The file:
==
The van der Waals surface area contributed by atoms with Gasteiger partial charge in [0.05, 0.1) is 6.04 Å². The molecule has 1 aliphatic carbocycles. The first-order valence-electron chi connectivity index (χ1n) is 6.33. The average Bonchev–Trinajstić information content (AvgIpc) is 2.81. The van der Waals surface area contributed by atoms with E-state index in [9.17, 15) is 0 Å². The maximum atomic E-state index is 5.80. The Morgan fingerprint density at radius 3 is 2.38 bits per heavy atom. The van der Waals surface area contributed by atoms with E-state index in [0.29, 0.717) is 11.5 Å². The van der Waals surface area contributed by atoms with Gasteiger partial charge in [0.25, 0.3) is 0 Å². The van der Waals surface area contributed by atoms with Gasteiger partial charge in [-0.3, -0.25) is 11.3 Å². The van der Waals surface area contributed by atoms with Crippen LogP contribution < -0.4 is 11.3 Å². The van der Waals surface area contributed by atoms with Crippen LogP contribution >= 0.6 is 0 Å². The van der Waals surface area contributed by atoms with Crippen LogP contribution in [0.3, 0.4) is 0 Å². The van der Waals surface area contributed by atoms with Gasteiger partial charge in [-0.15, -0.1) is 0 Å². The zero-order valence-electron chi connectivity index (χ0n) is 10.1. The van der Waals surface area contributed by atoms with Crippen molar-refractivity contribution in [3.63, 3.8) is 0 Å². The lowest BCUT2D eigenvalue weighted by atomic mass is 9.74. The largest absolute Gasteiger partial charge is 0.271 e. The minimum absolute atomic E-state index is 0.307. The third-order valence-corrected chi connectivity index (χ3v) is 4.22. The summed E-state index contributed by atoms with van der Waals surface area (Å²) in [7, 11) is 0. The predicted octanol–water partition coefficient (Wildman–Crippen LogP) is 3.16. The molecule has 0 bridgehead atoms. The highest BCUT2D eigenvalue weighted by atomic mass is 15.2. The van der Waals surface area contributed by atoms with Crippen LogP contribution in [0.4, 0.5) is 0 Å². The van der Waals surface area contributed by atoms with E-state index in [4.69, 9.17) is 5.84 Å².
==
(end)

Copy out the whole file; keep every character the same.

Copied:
The van der Waals surface area contributed by atoms with Gasteiger partial charge in [0.05, 0.1) is 6.04 Å². The molecule has 1 aliphatic carbocycles. The first-order valence-electron chi connectivity index (χ1n) is 6.33. The average Bonchev–Trinajstić information content (AvgIpc) is 2.81. The van der Waals surface area contributed by atoms with E-state index in [9.17, 15) is 0 Å². The maximum atomic E-state index is 5.80. The Morgan fingerprint density at radius 3 is 2.38 bits per heavy atom. The van der Waals surface area contributed by atoms with E-state index in [0.29, 0.717) is 11.5 Å². The van der Waals surface area contributed by atoms with Gasteiger partial charge in [0.25, 0.3) is 0 Å². The van der Waals surface area contributed by atoms with Gasteiger partial charge in [-0.3, -0.25) is 11.3 Å². The van der Waals surface area contributed by atoms with Crippen LogP contribution < -0.4 is 11.3 Å². The van der Waals surface area contributed by atoms with Crippen LogP contribution >= 0.6 is 0 Å². The van der Waals surface area contributed by atoms with Crippen LogP contribution in [0.3, 0.4) is 0 Å². The van der Waals surface area contributed by atoms with Gasteiger partial charge in [-0.15, -0.1) is 0 Å². The zero-order valence-electron chi connectivity index (χ0n) is 10.1. The van der Waals surface area contributed by atoms with Crippen molar-refractivity contribution in [3.63, 3.8) is 0 Å². The lowest BCUT2D eigenvalue weighted by atomic mass is 9.74. The largest absolute Gasteiger partial charge is 0.271 e. The minimum absolute atomic E-state index is 0.307. The third-order valence-corrected chi connectivity index (χ3v) is 4.22. The summed E-state index contributed by atoms with van der Waals surface area (Å²) in [7, 11) is 0. The predicted octanol–water partition coefficient (Wildman–Crippen LogP) is 3.16. The molecule has 0 bridgehead atoms. The highest BCUT2D eigenvalue weighted by atomic mass is 15.2. The van der Waals surface area contributed by atoms with Crippen LogP contribution in [0.4, 0.5) is 0 Å². The van der Waals surface area contributed by atoms with E-state index in [4.69, 9.17) is 5.84 Å².